Running a French Holiday Gite in Rural Brittany

Friday, August 04, 2006

New Brittany Gite website design - coming soon (part one)

For the last few weeks I have been working on a redesign of our Brittany Gite website, and although it's still quite a long way from being finished I thought I'd share the work so far.

This is probably the most major redesign of the site I've done since it was first completed in January 2005 so if I'm going to go to all this effort then I'd really like to make sure that it's a step forwards rather than backwards - please comment as to what you think.

The first thing I've been doing is to break the text up on the page more and add subheadings so that it's both easier for the visitor to read the page quickly and (hopefully) it'll boost my search engine placement as well. Many of the search engines apparently place greater significance on the words within headings (such as <H1>) than on ordinary page text and as I originally never had any headings I was probably missing out. So far I've made this change to the travel options page and now the home page and I think they both look better as a result.

Next to tackle was the page width.

When I originally designed the site it was deliberately designed so that it viewed properly (without having to scroll left and right) on an 800 x 600 screen size. Looking at my website logs for 2005 and 2006 I feel that's still the right decision, it's the third most popular screen size and that's used by 13% of visitors to the site. However the majority of site visitors have 1024 x 768 (56%) or 1280 x 1024 (16%) screen sizes so I've been thinking for some time that I needed to redesign the site so that it takes advantage of the whole screen width.

My original design has used a fixed width HTML table (e.g. <TABLE> <TBODY> <TR> <TD> text ... etc) to position the 'masthead logo' at the top, the menu bar down the left, the main text in the middle and the pictures to the right. The great advantage of this approach is that it's relatively easy to do the HTML coding and it guarantees that the page text appears just where I want it to do. Unfortunately on a wider screen size the text all still appears fixed width with a lot of white space to the right hand side. Using a table for the website layout is hard to get it to expand to full screen width and this approach is now somewhat frowned upon - if possible a CSS solution is considered "better design".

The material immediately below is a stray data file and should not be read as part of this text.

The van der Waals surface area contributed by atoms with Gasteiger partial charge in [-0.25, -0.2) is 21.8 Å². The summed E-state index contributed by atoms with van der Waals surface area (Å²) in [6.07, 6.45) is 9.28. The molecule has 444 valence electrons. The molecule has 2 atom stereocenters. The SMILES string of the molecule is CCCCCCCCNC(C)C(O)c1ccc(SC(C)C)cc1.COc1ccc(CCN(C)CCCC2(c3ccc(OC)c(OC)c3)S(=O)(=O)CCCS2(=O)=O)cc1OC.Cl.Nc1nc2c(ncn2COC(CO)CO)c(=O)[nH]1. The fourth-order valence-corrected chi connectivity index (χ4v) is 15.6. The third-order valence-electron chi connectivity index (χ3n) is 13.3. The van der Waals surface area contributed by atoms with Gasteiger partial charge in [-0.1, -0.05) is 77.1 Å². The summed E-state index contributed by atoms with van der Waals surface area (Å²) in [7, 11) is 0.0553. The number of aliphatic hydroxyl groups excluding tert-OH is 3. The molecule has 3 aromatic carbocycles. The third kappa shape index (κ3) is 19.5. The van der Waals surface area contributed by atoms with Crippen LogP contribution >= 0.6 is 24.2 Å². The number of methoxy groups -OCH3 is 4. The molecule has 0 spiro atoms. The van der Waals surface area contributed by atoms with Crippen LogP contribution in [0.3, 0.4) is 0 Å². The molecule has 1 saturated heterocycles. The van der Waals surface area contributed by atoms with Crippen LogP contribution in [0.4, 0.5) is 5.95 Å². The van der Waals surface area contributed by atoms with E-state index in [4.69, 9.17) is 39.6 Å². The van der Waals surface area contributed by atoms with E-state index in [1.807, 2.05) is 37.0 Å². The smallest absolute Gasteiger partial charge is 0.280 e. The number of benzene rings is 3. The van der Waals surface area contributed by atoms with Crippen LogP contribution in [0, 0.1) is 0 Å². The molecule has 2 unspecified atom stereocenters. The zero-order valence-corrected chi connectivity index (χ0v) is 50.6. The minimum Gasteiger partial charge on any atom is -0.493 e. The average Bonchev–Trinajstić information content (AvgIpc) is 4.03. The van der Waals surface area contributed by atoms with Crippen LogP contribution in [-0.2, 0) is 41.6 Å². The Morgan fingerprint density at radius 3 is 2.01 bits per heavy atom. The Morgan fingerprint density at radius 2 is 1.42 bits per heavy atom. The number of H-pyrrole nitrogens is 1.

The other problem with using tables is that everything has to appear in the HTML in the order it appears on the page from top to bottom, left to right. This means that first in the file is the header picture, then the menu text, then the main text, and finally the images. Although this all sounds logical it can cause problems for some search engines that attach more 'significance' to the earlier words in the HTML file. So a search engine reading my site would have to wade through 'Home', 'The Gite', Things to do and see', ... all the way to 'Site Map' before it got anywhere near the actual interesting stuff on the page. Some search engines only read the first few hundred characters in the file so with the approach I'd adopted I was potentially cutting down my search engine marketing effectiveness.

The first redesign attempt was to add DIV sections for the header, table of contents down the left hand side and the main site contents in the middle/right. I then used absolute positioning in the CSS file to position the DIV's in the appropriate places (e.g. #nav{ position:absolute; top:100px; } ) and it actually all worked pretty well.

There's a test version of the homepage restyled like this at and in both IE6 and Firefox 1.5 it looks good no matter what size you make the width or height.

However I have slightly cheated with this page as although it uses CSS to position the menu bar it still uses a table to position the pictures to the right of the main text.

Next challenge was to try to get a CSS solution working to position all elements of the page. My first attempt was to simply extend the 2 column approach, add an extra DIV around the pictures and position it using CSS. This didn't work properly on the first attempt as the text still expanded to full width and the images then appeared on top of the text. Putting a padding-right on the centre DIV (where the text is) that's the same width as the pictures fixed the problem.

Again, there's a test version of the homepage restyled like this at This looks pretty good in both IE6 and Firefox 1.5 until you reduce the screen width to less than 800 when the pictures start overlapping the text in Firefox (but strangely enough have no such problems in IE6). I've not worked out how to fix this particular issue - the CSS command 'min-width' should fix it but it doesn't appear to in Firefox.

So far the restyling has been fairly cosmetic. The next set of changes I've been trialling get far more radical ...

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